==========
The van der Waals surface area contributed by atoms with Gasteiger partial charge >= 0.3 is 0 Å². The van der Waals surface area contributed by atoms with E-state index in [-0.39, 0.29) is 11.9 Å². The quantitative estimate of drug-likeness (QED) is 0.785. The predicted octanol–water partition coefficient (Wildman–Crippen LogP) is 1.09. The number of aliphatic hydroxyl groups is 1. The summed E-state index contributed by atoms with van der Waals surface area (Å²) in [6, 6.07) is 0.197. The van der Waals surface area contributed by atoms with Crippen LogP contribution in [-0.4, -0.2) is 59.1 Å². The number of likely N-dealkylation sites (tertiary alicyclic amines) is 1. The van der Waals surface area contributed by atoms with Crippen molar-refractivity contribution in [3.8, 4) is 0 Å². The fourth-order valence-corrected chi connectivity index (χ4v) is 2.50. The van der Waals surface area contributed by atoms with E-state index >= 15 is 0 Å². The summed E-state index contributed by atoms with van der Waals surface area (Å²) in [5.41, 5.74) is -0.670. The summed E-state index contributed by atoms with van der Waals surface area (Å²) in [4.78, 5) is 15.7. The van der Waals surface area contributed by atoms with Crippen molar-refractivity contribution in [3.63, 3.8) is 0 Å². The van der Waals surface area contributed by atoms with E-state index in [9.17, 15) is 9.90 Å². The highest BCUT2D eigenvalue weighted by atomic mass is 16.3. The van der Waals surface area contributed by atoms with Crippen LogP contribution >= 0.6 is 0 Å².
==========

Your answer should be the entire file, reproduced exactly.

The van der Waals surface area contributed by atoms with Gasteiger partial charge >= 0.3 is 0 Å². The van der Waals surface area contributed by atoms with E-state index in [-0.39, 0.29) is 11.9 Å². The quantitative estimate of drug-likeness (QED) is 0.785. The predicted octanol–water partition coefficient (Wildman–Crippen LogP) is 1.09. The number of aliphatic hydroxyl groups is 1. The summed E-state index contributed by atoms with van der Waals surface area (Å²) in [6, 6.07) is 0.197. The van der Waals surface area contributed by atoms with Crippen LogP contribution in [-0.4, -0.2) is 59.1 Å². The number of likely N-dealkylation sites (tertiary alicyclic amines) is 1. The van der Waals surface area contributed by atoms with Crippen molar-refractivity contribution in [3.8, 4) is 0 Å². The fourth-order valence-corrected chi connectivity index (χ4v) is 2.50. The van der Waals surface area contributed by atoms with E-state index >= 15 is 0 Å². The summed E-state index contributed by atoms with van der Waals surface area (Å²) in [5.41, 5.74) is -0.670. The summed E-state index contributed by atoms with van der Waals surface area (Å²) in [4.78, 5) is 15.7. The van der Waals surface area contributed by atoms with Crippen molar-refractivity contribution in [3.63, 3.8) is 0 Å². The van der Waals surface area contributed by atoms with E-state index in [9.17, 15) is 9.90 Å². The highest BCUT2D eigenvalue weighted by atomic mass is 16.3. The van der Waals surface area contributed by atoms with Crippen LogP contribution >= 0.6 is 0 Å².